Global stocks fall on fears of raised interest rates

Euronext Dublin finished down 1.6% as index dragged down by some of its bigger names

Budget airline Ryanair shed 2 per cent on Tuesday. Photograph: Artur Widak/Getty Images

Budget airline Ryanair shed 2 per cent on Tuesday. Photograph: Artur Widak/Getty Images


Stocks fell across the board and treasury yields surged on Tuesday as concern ramped up that central banks will have to boost interest rates sooner than expected.


Euronext Dublin finished down 1.6 per cent, slightly underperforming relative to international peers, dragged down by some of the bigger names on the index.

Budget airline Ryanair and building materials giant CRH led the way as they shed 2 per cent and 2.1 per cent respectively. Elsewhere, packaging company Smurfit Kappa was down 1.5 per cent, while Kerry Group was down 1.3 per cent.

The only green on the board was in the banks, as AIB and Bank of Ireland climbed 1.3 per cent and 0.8 per cent respectively. “The only thing I can think of is that it’s an interest rates thing,” said a trader. “As interest rates go higher, banks have a better chance of being profitable.”

Meanwhile, in the building merchants sector, insulation specialist Kingspan and Woodie’s parent Grafton Group were also both lower. The same trend was observed among the listed homebuilders, with Glenveagh Properties and Cairn Homes both down on the day.


The FTSE 100 also ended lower, weighed down by shares of consumer companies and industrial stocks, while improving employment conditions in the UK and rising US treasury yields signalled growing bets of tighter monetary policies.

The blue-chip FTSE 100 index fell 0.6 per cent, with consumer-focussed companies such as Diageo and Unilever and industrial stocks under pressure.

Unilever extended declines from the previous session, and was down 4 per cent, near a five-year low, as the company signalled on Monday it would pursue a deal for GSK’s consumer business, calling it a “strong strategic fit”.

THG dropped 9.6 per cent after the online retail platform warned its adjusted core earnings margin would fall short of market expectations due to adverse currency movements.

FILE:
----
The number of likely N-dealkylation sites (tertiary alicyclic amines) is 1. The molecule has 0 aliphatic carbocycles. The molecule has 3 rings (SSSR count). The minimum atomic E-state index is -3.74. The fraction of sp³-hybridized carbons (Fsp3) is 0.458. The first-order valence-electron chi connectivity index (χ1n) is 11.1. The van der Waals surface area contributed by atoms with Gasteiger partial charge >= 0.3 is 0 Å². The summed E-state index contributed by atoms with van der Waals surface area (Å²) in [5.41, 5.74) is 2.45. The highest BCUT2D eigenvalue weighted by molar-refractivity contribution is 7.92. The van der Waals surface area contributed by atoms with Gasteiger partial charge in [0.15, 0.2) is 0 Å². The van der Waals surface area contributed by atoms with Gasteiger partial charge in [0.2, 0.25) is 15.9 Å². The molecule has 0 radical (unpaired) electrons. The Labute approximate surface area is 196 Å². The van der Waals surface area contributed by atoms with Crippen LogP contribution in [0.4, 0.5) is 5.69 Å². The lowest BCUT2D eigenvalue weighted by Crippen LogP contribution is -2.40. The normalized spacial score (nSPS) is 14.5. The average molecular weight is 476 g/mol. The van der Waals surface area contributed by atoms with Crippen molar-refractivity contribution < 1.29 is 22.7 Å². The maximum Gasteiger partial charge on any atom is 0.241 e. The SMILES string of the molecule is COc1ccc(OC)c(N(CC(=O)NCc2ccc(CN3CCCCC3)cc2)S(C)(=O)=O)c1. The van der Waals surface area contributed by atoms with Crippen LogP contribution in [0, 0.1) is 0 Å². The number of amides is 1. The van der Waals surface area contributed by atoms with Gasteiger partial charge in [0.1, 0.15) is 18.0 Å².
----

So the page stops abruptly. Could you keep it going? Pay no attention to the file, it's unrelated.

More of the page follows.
Just Group gained 8.2 per cent as the insurer said its retirement income and new business profits grew last year.


European shares closed at a one-week low on Tuesday, with tech stocks losing the most on the back of US interest rate fears. The pan-European Stoxx 600 index dropped 1 per cent. Tech stocks declined by 2.2 per cent, the most among their peers, as they resumed a losing spree that began at the start of the year.

Among individual stocks, Swiss asset management firm GAM Holding slumped 16.7 per cent after saying it expected to post a roughly 30 million Swiss franc (€28.9 million) net loss for 2021 when it reports earnings next month.

French food caterer Sodexo rose 1.7 per cent after Reuters reported Bain Capital was looking to bid for a stake in its benefits and rewards services unit.

Chocolate maker Lindt & Spruengli fell 3 per cent after it said sales of its upmarket chocolates will likely grow at a slower pace in 2022 than last year, due to supply chain bottlenecks.

New York

Wall Street’s main indices fell with Goldman Sachs leading declines among banks after posting its quarterly profit below expectations, while big technology stocks were slammed by the rising treasury yields.

Goldman’s plunged 7.7 per cent after missing fourth-quarter earnings estimates on weak trading activity, dragging the S&P 500 banks index down by 2.4 per cent.

Google’s Alphabet, Apple, Meta and Amazon dropped between 1.5 per cent and 3.4 per cent.

Activision Blizzard surged 27.1 per cent after Microsoft said it would buy the videogame publisher for $68.7 billion (€60.7 million) in cash, the largest deal in the sector.

Microsoft’s shares slid 1.7 per cent, while other gaming stocks Electronic Arts and Take-Two Interactive gained 5.2 and 3.7 per cent, respectively.

Airbnb dropped 3.3 per cent after Gordon Haskett cut the home rental firm’s shares to “hold”. (Additional reporting: Agencies)